Lesson Plan

We want you!

Uncle Sam

We Want You!

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Grade Level:
Eighth Grade-College Undergraduate Level
Subject:
Hispanic or Latino American History and Culture, History, Mexican War, Military and Wartime History, Social Studies
Duration:
This lesson will take 30-45 minutes to complete.
Group Size:
Up to 36
Setting:
classroom
National/State Standards:
National Standards:
Gr 5-12 Social Studies: World History Eras 4 & 7
Gr K-12 National Standards-Language Arts: 1, 3, 4, 12
Keywords:
Volunteer Soldiers, regular army, U.S. Army, Mexican Army, war, soldiers

Overview

At the start of the U.S.-Mexican War, both Mexican and U.S. citizens mistrusted a standing army. In this lesson, students discuss reasons for joining an army. Next, they discuss the differences between a regular army and a militia of volunteers. Then they review and discuss U.S. and Mexican perspectives on regular and volunteer soldiers.

Objective(s)

Guiding questions:
  • Why do people join the army?
  • What is the difference between a regular army and a militia of volunteers?
  • What were the U.S. and Mexican perspectives on regular and volunteer soldiers?
Critical content:
U.S.-Mexican War Soldiers

Student objectives:
  • Discuss reasons for joining an army
  • Discuss differences between a regular and all-volunteer army
  • Discuss the U.S. and Mexican perspective on regular and volunteer soldiers 

Background

Before starting, review and print out the PDF worksheets in the Materials section. This lesson can be modified for High School students.

Materials

PDFs for this lesson plan include:
  • Dividing the Class (PDF 54.9 KB)
  • U.S. Viewpoints on the Standing Army Before the U.S.-Mexican War (PDF 109 KB)
  • Mexican Viewpoints on the Standing Army Before the U.S.-Mexican (PDF 108 KB)
  • Volunteers for Texas *optional extension activity* (PDF 139 KB)

Procedure

Assessment

Assess student performance in two key areas:
  • Participation in group discussion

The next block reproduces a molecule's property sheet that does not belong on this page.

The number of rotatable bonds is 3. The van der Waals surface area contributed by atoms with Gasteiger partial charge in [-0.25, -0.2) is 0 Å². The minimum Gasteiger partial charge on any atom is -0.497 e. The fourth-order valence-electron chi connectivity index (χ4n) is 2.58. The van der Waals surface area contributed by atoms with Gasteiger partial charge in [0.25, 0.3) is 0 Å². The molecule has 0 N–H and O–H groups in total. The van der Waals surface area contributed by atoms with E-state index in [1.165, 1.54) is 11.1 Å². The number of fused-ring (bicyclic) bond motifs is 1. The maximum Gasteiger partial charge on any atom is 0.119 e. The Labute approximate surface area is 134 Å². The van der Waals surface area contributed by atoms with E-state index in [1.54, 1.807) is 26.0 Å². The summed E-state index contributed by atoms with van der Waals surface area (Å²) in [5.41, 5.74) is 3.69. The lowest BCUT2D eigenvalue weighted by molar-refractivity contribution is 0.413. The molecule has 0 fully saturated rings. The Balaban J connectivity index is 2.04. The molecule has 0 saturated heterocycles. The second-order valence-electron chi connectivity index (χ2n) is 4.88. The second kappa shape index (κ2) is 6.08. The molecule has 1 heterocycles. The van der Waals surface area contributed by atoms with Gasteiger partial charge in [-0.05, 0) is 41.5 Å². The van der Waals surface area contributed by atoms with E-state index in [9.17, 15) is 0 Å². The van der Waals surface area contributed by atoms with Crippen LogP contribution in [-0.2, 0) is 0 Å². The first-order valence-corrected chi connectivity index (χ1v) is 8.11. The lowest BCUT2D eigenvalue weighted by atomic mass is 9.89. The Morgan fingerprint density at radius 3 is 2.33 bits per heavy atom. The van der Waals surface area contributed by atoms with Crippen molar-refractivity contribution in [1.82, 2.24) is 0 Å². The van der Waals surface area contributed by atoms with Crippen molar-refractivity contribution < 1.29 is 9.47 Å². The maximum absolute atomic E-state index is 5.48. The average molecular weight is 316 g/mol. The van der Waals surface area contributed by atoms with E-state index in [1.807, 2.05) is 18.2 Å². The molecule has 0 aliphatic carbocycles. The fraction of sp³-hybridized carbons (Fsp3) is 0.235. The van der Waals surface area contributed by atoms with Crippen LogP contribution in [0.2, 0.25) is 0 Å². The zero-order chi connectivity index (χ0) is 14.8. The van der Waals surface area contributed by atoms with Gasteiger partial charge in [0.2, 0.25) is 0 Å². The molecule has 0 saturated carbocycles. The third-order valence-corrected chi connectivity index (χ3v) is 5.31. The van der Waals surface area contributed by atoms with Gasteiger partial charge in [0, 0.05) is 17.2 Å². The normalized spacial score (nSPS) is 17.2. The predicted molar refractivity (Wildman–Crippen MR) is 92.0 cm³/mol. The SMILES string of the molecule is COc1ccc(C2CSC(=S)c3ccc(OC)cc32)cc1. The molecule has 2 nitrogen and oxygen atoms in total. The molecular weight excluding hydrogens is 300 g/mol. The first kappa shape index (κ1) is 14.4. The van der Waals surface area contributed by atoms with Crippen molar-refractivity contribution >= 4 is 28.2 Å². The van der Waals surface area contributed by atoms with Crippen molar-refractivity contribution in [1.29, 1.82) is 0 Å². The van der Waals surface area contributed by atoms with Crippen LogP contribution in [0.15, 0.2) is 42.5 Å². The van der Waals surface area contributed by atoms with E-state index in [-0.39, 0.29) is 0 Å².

• Worksheets
Above proficient
Group discussion:  Offers information which directly relates and builds on the topic.
Worksheets:  Thoughtful answers. Effective and accurate use of writing conventions.

Proficient
Group discussion:  Offers information which directly relates to the topic.
Worksheets:  Completed. Effective and accurate use of writing conventions.

Below proficient
Group discussion:  Offers very little information of which some relates to the topic.
Worksheets:  Incomplete. Writing conventions are not always followed.

Extensions

  1. At the time of the U.S.-Mexican War, many citizens mistrusted a standing army. President Polk stated that "standing armies . . . are contrary to the genius of our free institutions, impose heavy burdens on the people and are dangerous to public liberty." Have students write essays about or discuss this statement.
  2. Use the worksheet with the political cartoon "Volunteers for Texas" from the Materials section.
  3. Have students pretend to volunteer for the U.S.-Mexican War and write a letter explaining their reasons for volunteering.

Vocabulary

draft:  requiring people to do military service.  The formal word for a draft is conscription.
citizen army:  an army made up of citizens who volunteer in times of war.
conscription:  law that orders men into military service.
conscript:  person who is forced to join an army.
regular army:  permanent army of a country with professionally trained soldiers.
militia:  group of citizens who are not part of the regular army with some military training who are called to active duty only in an emergency.
fatigue:  manual work performed by military personnel.